Back in September of last year, I had a gall bladder attack. The next day, my chiropractor referred me to a naturopath, I did the cleanse she recommended, started taking some digestive enzymes, and went along my merry way assuming all would be well. Until I had another attack...and another...and another...and so on. Though I did have some improvement in that my attacks were less frequent, less severe, and shorter, after experimenting with diet and supplements (and repeating the cleanse 5 times) and continuing to have attacks, my naturopath recommended that I visit a licensed doctor.
I knew a conventionally-minded MD would probably just want to remove my gallbladder and that wasn't the route I wanted to go unless a life-threatening emergency presented itself. Yes, attacks are very painful, in some ways more-so than unmedicated childbirth. But, I'm convinced that in most cases the gallbladder is not the underlying issue and removing it may (or may not!) help with symptoms, but you'll be left still with a very compromised digestive system, which it was gets you to the place of gallbladder attacks in the first place. After a lot of research and phone calls, I found a DO [what is an osteopathic doctor?] about an hour and a half from me who was able to fit me in the following week. That was in November.
Now it's March and I'm still not completely better, though I am doing much better than I was. I am eating some fat with every meal (olive oil and avocados) and after taking a close look at my diet while I kept my fat intake very consistent for a month, we finally figured out that it was the type of carbohydrates I was eating rather than the type of fats that trigger my symptoms. This was not something I had expected!
With that piece of information, we were able to conclude what I stated before: my gallbladder is not the problem, but rather a compromised and dysfunctional digestive system that can't digest more complex starches. Those starches, in turn, sit in my stomach so that when I eat fat, my body needs extra bile to digest it because all the enzymes are being used to digest the starches, and then my biliary system goes into panic mode and I have an attack.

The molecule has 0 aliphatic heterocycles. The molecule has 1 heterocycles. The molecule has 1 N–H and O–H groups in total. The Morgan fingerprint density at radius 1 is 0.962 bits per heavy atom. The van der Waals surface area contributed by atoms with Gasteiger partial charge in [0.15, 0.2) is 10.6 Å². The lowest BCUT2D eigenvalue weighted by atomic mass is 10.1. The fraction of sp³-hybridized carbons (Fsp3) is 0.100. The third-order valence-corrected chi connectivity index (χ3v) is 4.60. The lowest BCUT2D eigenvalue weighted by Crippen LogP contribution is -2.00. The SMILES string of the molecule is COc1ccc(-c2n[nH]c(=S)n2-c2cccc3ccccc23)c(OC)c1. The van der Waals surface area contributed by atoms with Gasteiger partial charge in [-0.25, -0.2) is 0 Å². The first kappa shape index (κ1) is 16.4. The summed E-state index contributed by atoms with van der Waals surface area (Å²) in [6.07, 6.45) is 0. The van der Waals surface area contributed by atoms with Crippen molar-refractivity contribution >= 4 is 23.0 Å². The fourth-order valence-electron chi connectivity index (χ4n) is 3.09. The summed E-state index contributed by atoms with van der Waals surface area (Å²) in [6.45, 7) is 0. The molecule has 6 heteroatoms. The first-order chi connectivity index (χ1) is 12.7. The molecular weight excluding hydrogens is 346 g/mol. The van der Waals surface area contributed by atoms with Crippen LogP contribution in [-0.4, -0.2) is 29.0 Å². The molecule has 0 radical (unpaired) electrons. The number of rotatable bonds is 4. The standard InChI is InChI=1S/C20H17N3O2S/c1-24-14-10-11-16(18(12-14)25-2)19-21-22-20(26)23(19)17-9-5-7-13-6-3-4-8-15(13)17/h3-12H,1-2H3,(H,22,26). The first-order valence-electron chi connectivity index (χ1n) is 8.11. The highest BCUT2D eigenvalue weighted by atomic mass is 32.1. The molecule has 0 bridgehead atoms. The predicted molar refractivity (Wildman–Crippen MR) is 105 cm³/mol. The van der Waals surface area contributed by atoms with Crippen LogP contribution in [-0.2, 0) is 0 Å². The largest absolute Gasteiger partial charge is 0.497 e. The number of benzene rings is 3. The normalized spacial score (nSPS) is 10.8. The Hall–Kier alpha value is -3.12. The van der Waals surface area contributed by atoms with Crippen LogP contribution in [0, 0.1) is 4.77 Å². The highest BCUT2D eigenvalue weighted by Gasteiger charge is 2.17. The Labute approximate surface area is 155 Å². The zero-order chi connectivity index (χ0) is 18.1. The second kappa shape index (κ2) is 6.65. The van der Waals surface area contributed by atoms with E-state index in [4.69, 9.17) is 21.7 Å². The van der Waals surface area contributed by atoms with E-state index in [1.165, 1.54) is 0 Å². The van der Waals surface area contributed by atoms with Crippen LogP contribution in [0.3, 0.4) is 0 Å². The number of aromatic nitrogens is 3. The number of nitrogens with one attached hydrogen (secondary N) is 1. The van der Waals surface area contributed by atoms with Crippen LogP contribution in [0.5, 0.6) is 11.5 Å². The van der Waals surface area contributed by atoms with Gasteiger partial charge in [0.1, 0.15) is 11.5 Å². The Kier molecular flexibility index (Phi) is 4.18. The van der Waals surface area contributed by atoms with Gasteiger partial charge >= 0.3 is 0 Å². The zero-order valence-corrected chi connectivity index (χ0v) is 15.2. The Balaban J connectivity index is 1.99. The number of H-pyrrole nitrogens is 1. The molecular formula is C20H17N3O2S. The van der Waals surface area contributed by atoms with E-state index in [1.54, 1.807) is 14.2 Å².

So, what next?
Enter: The GAPS Diet.
At my doctor's encouragement, I officially started the GAPS Diet today. Because I'm still nursing, I'm skipping the introduction and going straight to full GAPS, which is basically a diet consisting of lots of meat stock, meat (in my case lean chicken and turkey for now), vegetables, fermented foods, and after the first few weeks, fruit and honey, and then eventually fermented dairy products. No grains, no sweet potatoes or potatoes, no sugar/sucanat/maple syrup/etc, no beans except for lentils and navy beans. For 1.5 to 2 years. Challenging? Yes. But worth it if it works.
I have a whole host of autoimmune diseases in my family, and the more research I do, the more firmly I believe that autoimmune issues begin in the gut. Hopefully in addition to taking care of the problem I've been dealing with over the past six months, this GAPS diet journey will help me to avoid those.
For the curious, I'm not planning to put my family on this diet for now. My husband absolutely does not want to do it, and my children aren't showing any real signs of needing it right now. Hopefully it says that way. Thankfully, while I enjoy really good food, I don't mind terribly much eating the same thing several days in a row, so I plan to stay sane while cooking two sets of meals by making myself large batches of things and eating them over and over again.
I think I'll keep a journal of sorts on here about the process, largely for my own records, but also because I know I enjoy reading that sort of thing on other people's blogs. So, if you care to stick along for the ride, you're more than welcome!